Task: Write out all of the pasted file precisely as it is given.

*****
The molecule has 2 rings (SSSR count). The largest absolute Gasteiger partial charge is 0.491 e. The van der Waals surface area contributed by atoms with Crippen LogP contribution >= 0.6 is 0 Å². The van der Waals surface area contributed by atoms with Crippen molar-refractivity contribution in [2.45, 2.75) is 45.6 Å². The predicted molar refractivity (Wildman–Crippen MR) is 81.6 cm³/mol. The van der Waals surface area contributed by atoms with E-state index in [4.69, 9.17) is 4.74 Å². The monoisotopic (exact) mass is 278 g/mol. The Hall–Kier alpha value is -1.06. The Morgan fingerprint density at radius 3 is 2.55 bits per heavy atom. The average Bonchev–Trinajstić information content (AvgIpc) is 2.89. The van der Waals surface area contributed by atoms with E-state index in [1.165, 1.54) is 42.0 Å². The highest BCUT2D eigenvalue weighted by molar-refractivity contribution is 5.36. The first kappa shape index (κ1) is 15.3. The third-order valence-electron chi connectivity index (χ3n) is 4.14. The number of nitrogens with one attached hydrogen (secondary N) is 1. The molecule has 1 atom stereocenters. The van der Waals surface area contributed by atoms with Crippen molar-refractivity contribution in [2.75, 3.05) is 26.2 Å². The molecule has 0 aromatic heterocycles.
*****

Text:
The molecule has 2 rings (SSSR count). The largest absolute Gasteiger partial charge is 0.491 e. The van der Waals surface area contributed by atoms with Crippen LogP contribution >= 0.6 is 0 Å². The van der Waals surface area contributed by atoms with Crippen molar-refractivity contribution in [2.45, 2.75) is 45.6 Å². The predicted molar refractivity (Wildman–Crippen MR) is 81.6 cm³/mol. The van der Waals surface area contributed by atoms with E-state index in [4.69, 9.17) is 4.74 Å². The monoisotopic (exact) mass is 278 g/mol. The Hall–Kier alpha value is -1.06. The Morgan fingerprint density at radius 3 is 2.55 bits per heavy atom. The average Bonchev–Trinajstić information content (AvgIpc) is 2.89. The van der Waals surface area contributed by atoms with E-state index in [1.165, 1.54) is 42.0 Å². The highest BCUT2D eigenvalue weighted by molar-refractivity contribution is 5.36. The first kappa shape index (κ1) is 15.3. The third-order valence-electron chi connectivity index (χ3n) is 4.14. The number of nitrogens with one attached hydrogen (secondary N) is 1. The molecule has 1 atom stereocenters. The van der Waals surface area contributed by atoms with Crippen molar-refractivity contribution in [2.75, 3.05) is 26.2 Å². The molecule has 0 aromatic heterocycles.